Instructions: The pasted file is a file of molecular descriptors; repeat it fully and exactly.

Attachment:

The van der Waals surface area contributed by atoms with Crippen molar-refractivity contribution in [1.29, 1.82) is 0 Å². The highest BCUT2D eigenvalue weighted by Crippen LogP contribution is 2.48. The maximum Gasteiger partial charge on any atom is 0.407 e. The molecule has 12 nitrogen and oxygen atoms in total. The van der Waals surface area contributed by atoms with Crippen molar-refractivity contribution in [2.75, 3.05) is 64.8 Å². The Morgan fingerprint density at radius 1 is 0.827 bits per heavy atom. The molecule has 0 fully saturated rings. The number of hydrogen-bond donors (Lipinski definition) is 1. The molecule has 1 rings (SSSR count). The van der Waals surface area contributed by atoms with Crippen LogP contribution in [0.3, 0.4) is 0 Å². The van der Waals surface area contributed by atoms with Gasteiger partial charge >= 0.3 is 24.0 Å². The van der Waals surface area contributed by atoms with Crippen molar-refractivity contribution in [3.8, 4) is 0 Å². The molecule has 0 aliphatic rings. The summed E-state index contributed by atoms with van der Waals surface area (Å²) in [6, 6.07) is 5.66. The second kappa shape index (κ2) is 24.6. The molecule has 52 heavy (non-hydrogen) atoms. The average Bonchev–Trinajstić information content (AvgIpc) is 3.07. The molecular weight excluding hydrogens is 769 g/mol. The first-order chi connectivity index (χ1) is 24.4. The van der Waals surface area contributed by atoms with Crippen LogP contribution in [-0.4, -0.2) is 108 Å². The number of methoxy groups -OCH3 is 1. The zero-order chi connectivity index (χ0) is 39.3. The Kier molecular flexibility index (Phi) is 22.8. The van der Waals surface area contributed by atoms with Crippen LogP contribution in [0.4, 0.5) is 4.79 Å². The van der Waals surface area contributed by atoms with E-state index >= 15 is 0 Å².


The van der Waals surface area contributed by atoms with Crippen molar-refractivity contribution in [1.29, 1.82) is 0 Å². The highest BCUT2D eigenvalue weighted by Crippen LogP contribution is 2.48. The maximum Gasteiger partial charge on any atom is 0.407 e. The molecule has 12 nitrogen and oxygen atoms in total. The van der Waals surface area contributed by atoms with Crippen molar-refractivity contribution in [2.75, 3.05) is 64.8 Å². The Morgan fingerprint density at radius 1 is 0.827 bits per heavy atom. The molecule has 0 fully saturated rings. The number of hydrogen-bond donors (Lipinski definition) is 1. The molecule has 1 rings (SSSR count). The van der Waals surface area contributed by atoms with Crippen LogP contribution in [0.3, 0.4) is 0 Å². The van der Waals surface area contributed by atoms with Gasteiger partial charge >= 0.3 is 24.0 Å². The van der Waals surface area contributed by atoms with Crippen molar-refractivity contribution in [3.8, 4) is 0 Å². The molecule has 0 aliphatic rings. The summed E-state index contributed by atoms with van der Waals surface area (Å²) in [6, 6.07) is 5.66. The second kappa shape index (κ2) is 24.6. The molecule has 52 heavy (non-hydrogen) atoms. The average Bonchev–Trinajstić information content (AvgIpc) is 3.07. The molecular weight excluding hydrogens is 769 g/mol. The first-order chi connectivity index (χ1) is 24.4. The van der Waals surface area contributed by atoms with Crippen LogP contribution in [-0.4, -0.2) is 108 Å². The number of methoxy groups -OCH3 is 1. The zero-order chi connectivity index (χ0) is 39.3. The Kier molecular flexibility index (Phi) is 22.8. The van der Waals surface area contributed by atoms with Crippen LogP contribution in [0.4, 0.5) is 4.79 Å². The van der Waals surface area contributed by atoms with E-state index >= 15 is 0 Å².